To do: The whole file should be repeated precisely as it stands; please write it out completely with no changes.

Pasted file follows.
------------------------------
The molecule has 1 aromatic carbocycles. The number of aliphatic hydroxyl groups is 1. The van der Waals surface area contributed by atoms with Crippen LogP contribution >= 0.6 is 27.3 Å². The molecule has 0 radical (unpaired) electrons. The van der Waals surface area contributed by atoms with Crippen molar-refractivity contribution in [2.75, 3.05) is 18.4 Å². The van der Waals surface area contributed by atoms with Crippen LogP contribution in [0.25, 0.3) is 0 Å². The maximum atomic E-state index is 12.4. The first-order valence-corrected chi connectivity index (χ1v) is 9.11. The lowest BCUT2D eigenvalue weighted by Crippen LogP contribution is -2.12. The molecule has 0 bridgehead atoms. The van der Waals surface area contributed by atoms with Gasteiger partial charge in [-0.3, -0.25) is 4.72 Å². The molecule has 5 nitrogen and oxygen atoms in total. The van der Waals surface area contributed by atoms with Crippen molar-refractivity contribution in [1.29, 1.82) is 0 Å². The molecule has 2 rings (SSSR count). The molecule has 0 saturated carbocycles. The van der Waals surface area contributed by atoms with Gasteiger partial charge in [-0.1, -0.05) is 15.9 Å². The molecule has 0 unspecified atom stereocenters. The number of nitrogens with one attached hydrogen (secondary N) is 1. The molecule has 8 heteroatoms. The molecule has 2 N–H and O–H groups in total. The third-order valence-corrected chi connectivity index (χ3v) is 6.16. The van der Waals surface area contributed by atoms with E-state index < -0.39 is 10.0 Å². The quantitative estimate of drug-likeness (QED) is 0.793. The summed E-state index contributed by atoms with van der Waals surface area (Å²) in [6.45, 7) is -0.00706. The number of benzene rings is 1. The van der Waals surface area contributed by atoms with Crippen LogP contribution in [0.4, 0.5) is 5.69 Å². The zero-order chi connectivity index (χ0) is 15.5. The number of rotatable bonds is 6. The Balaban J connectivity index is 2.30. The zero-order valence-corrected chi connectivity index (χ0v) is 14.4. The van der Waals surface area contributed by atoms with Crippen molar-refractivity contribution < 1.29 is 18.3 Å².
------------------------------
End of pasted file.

The molecule has 1 aromatic carbocycles. The number of aliphatic hydroxyl groups is 1. The van der Waals surface area contributed by atoms with Crippen LogP contribution >= 0.6 is 27.3 Å². The molecule has 0 radical (unpaired) electrons. The van der Waals surface area contributed by atoms with Crippen molar-refractivity contribution in [2.75, 3.05) is 18.4 Å². The van der Waals surface area contributed by atoms with Crippen LogP contribution in [0.25, 0.3) is 0 Å². The maximum atomic E-state index is 12.4. The first-order valence-corrected chi connectivity index (χ1v) is 9.11. The lowest BCUT2D eigenvalue weighted by Crippen LogP contribution is -2.12. The molecule has 0 bridgehead atoms. The van der Waals surface area contributed by atoms with Gasteiger partial charge in [-0.3, -0.25) is 4.72 Å². The molecule has 5 nitrogen and oxygen atoms in total. The van der Waals surface area contributed by atoms with Crippen molar-refractivity contribution in [1.29, 1.82) is 0 Å². The molecule has 2 rings (SSSR count). The molecule has 0 saturated carbocycles. The van der Waals surface area contributed by atoms with Gasteiger partial charge in [-0.1, -0.05) is 15.9 Å². The molecule has 0 unspecified atom stereocenters. The number of nitrogens with one attached hydrogen (secondary N) is 1. The molecule has 8 heteroatoms. The molecule has 2 N–H and O–H groups in total. The third-order valence-corrected chi connectivity index (χ3v) is 6.16. The van der Waals surface area contributed by atoms with E-state index < -0.39 is 10.0 Å². The quantitative estimate of drug-likeness (QED) is 0.793. The summed E-state index contributed by atoms with van der Waals surface area (Å²) in [6.45, 7) is -0.00706. The number of benzene rings is 1. The van der Waals surface area contributed by atoms with Crippen LogP contribution in [0.4, 0.5) is 5.69 Å². The zero-order chi connectivity index (χ0) is 15.5. The number of rotatable bonds is 6. The Balaban J connectivity index is 2.30. The zero-order valence-corrected chi connectivity index (χ0v) is 14.4. The van der Waals surface area contributed by atoms with Crippen molar-refractivity contribution < 1.29 is 18.3 Å².